Because I know Nan so well, I devised our routine so that I start with engaging Nan’s mind and it allows me to warm and gently stretch her muscles. Before I begin my ground work, I spend about five or so minutes with her in the round pen just walking her in alternate directions. This allows her to relax, get her mind on the “job”, and warm her muscles up.
Then I bring her into the center of the round pen and I ask for deep neck flexes by using treats. Think hugging me with the neck. She is at a point now where I can willingly get her to flex and touch her sides with her nose. I have also taught her to bow, which helps to keep me established as her leader AND flexes her back and legs.
I then stand in front of her and lift each leg and carefully stretch it out towards me. I do this three to four times until I feel her willingly give with no resistance. I then move to her side and gently poke her belly muscles until I feel her “draw” up (and you do actually see them arch their back). This flexes her abdominal muscles and strengthens her back.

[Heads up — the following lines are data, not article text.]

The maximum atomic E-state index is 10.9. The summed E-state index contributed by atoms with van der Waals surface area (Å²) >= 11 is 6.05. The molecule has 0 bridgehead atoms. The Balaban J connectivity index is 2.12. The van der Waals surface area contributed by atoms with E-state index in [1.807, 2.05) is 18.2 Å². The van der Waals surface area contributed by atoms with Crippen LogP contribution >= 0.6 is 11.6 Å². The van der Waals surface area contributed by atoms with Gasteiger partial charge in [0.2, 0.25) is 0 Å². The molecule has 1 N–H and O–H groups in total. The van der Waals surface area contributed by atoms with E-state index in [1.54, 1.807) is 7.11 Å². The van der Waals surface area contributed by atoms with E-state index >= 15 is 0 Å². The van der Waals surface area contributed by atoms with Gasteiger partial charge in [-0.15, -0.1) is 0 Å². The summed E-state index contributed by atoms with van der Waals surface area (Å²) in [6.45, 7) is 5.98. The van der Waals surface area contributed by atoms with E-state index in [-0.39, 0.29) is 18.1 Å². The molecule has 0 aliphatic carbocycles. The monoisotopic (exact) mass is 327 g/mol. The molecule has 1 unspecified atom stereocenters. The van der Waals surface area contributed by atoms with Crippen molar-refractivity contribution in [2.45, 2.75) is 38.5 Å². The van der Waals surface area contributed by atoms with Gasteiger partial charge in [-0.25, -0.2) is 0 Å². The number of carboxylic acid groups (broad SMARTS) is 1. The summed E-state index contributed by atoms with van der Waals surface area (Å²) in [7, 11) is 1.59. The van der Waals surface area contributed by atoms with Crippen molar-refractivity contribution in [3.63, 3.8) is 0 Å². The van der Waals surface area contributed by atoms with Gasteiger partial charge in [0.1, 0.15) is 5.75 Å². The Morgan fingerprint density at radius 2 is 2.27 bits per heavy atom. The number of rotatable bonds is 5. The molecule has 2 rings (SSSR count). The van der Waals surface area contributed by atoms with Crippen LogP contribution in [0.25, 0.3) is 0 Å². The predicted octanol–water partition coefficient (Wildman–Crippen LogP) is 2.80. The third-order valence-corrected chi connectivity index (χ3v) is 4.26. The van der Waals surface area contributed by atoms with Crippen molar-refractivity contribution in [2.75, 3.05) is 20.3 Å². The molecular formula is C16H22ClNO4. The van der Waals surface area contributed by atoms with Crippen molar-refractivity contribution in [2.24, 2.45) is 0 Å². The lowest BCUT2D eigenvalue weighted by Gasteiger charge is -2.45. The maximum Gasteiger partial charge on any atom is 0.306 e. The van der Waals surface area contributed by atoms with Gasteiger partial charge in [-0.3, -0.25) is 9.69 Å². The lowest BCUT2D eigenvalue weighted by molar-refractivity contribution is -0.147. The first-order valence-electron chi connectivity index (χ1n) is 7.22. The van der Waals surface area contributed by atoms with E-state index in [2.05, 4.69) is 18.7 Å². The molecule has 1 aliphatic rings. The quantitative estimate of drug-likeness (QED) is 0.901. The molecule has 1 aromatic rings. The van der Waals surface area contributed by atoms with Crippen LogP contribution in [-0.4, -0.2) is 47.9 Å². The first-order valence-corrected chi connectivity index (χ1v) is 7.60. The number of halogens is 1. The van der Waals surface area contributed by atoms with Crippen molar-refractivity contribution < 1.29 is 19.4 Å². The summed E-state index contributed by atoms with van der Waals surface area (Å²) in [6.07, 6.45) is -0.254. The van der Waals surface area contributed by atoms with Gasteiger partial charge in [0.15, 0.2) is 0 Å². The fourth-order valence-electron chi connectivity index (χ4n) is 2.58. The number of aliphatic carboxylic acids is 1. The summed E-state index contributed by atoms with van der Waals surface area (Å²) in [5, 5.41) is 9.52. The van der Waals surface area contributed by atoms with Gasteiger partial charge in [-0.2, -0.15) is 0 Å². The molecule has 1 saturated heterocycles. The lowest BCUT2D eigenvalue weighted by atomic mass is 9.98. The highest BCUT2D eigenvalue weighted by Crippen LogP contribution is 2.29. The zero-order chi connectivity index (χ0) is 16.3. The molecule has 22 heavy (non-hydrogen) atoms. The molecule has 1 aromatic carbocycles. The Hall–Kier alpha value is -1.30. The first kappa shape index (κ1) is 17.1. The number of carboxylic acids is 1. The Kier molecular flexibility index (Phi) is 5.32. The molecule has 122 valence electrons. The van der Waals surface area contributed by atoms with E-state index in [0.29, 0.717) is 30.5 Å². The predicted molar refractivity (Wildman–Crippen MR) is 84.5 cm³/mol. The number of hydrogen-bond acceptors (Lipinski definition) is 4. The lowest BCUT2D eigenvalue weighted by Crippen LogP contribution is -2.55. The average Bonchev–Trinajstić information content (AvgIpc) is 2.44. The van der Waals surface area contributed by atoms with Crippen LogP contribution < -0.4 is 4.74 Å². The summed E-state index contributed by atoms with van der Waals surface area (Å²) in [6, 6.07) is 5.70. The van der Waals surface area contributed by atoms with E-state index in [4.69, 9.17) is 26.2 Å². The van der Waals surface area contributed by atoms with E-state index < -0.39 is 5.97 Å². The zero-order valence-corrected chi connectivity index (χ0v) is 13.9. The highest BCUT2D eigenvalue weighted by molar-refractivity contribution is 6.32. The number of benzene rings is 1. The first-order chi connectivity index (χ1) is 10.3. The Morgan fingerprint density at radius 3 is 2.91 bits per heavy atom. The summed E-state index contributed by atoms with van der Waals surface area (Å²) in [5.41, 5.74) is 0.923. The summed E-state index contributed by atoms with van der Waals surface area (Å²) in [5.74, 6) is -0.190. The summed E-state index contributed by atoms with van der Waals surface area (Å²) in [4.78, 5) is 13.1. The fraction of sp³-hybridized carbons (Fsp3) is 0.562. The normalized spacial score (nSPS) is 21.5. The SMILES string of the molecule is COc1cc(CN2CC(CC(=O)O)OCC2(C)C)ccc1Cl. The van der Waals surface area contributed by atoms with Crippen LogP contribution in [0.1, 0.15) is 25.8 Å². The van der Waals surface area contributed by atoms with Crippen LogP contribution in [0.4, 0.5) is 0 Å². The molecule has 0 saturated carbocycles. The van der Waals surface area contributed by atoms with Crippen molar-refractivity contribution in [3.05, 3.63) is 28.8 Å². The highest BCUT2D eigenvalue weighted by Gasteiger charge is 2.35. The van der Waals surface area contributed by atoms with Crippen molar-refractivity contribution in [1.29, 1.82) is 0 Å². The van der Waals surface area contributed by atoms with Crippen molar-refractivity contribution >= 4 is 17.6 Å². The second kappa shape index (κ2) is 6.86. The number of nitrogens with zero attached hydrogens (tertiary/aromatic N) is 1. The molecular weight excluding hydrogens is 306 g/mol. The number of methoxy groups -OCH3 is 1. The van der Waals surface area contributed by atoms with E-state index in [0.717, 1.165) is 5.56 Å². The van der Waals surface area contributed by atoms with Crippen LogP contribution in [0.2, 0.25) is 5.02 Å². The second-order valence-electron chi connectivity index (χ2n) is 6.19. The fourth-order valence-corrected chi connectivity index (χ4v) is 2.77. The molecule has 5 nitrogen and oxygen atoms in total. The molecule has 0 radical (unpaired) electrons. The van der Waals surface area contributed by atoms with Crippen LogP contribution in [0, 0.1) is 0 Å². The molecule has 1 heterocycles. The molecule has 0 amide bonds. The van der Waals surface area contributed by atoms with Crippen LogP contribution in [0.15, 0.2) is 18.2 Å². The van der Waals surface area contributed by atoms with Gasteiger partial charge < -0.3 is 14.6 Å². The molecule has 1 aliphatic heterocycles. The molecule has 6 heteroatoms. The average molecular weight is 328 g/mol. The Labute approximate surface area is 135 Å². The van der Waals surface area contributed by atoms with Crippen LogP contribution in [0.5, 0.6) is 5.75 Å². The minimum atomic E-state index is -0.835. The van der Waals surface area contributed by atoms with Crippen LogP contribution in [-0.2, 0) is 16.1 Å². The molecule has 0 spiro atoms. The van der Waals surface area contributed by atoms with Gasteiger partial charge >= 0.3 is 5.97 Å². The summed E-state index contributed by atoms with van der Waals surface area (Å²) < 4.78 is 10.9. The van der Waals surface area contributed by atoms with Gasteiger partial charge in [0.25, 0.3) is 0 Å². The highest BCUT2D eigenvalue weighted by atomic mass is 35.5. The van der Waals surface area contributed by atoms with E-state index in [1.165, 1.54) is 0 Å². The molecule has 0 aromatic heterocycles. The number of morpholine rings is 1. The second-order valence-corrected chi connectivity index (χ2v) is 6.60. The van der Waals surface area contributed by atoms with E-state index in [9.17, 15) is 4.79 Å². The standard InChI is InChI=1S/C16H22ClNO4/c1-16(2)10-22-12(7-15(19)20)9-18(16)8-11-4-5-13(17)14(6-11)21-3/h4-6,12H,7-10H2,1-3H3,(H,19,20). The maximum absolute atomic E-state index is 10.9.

I generally do this five to six times, as it takes once or twice moving up and down her belly to get her to round up. I then move to her tail and GENTLY take her tail in my hands and lean back until I feel resistance, count to 10, and then SLOWLY and GENTLY come back to upright position.
I cannot emphasize enough here - DO NOT SNAP BACK UP! DO NOT SNAP BACK UP! You can really injure a horse's back if you do not move slowly and gently. This exercise strengthens and helps to flex the long back muscles. My horse chiropractor showed me how to do both the belly exercise and the tail exercise.
I then send her back out to the edges of the round pen and we work on trot/walk/trot/canter transitions for about 15-20 minutes. I bring her back in, slip her rope halter/lead combo (I do not believe in the separate halter/lead combos for working time) and we work on giving and moving exercises.
I use Clinton Anderson’s techniques as this is what works for Nan and me. I encourage you to watch all of the clinicians out there, try them all, and then use whichever exercises feel comfortable to you and WORK for you and your horse.
Under saddle work
I then saddle Nan up and we are able to use a neighbor’s pasture next door to work. I start again with walk work in either direction on a loose rein. After a couple of times each direction (it is a 10 acre pasture), I then gather her and ask for her to “hold her head” again, not harshly, but using the bending and flexing side-to-side exercises.